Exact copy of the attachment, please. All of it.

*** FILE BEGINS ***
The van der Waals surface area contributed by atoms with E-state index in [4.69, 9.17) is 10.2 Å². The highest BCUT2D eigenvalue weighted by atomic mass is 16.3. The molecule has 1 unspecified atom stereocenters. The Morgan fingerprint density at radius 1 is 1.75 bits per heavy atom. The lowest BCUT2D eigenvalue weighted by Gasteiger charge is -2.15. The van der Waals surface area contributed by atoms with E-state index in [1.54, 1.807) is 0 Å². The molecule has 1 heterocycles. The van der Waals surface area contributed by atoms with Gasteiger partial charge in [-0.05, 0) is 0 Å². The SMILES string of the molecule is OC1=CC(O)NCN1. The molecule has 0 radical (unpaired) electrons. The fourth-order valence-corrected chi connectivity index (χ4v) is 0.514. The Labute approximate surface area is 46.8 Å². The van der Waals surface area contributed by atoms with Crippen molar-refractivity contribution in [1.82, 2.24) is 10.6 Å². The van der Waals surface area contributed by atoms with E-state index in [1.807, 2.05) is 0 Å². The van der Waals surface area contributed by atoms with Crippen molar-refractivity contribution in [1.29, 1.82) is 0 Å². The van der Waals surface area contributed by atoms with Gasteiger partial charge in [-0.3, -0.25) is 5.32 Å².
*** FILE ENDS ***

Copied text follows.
The van der Waals surface area contributed by atoms with E-state index in [4.69, 9.17) is 10.2 Å². The highest BCUT2D eigenvalue weighted by atomic mass is 16.3. The molecule has 1 unspecified atom stereocenters. The Morgan fingerprint density at radius 1 is 1.75 bits per heavy atom. The lowest BCUT2D eigenvalue weighted by Gasteiger charge is -2.15. The van der Waals surface area contributed by atoms with E-state index in [1.54, 1.807) is 0 Å². The molecule has 1 heterocycles. The van der Waals surface area contributed by atoms with Gasteiger partial charge in [-0.05, 0) is 0 Å². The SMILES string of the molecule is OC1=CC(O)NCN1. The molecule has 0 radical (unpaired) electrons. The fourth-order valence-corrected chi connectivity index (χ4v) is 0.514. The Labute approximate surface area is 46.8 Å². The van der Waals surface area contributed by atoms with Crippen molar-refractivity contribution in [1.82, 2.24) is 10.6 Å². The van der Waals surface area contributed by atoms with E-state index in [1.807, 2.05) is 0 Å². The van der Waals surface area contributed by atoms with Crippen molar-refractivity contribution in [1.29, 1.82) is 0 Å². The van der Waals surface area contributed by atoms with Gasteiger partial charge in [-0.3, -0.25) is 5.32 Å².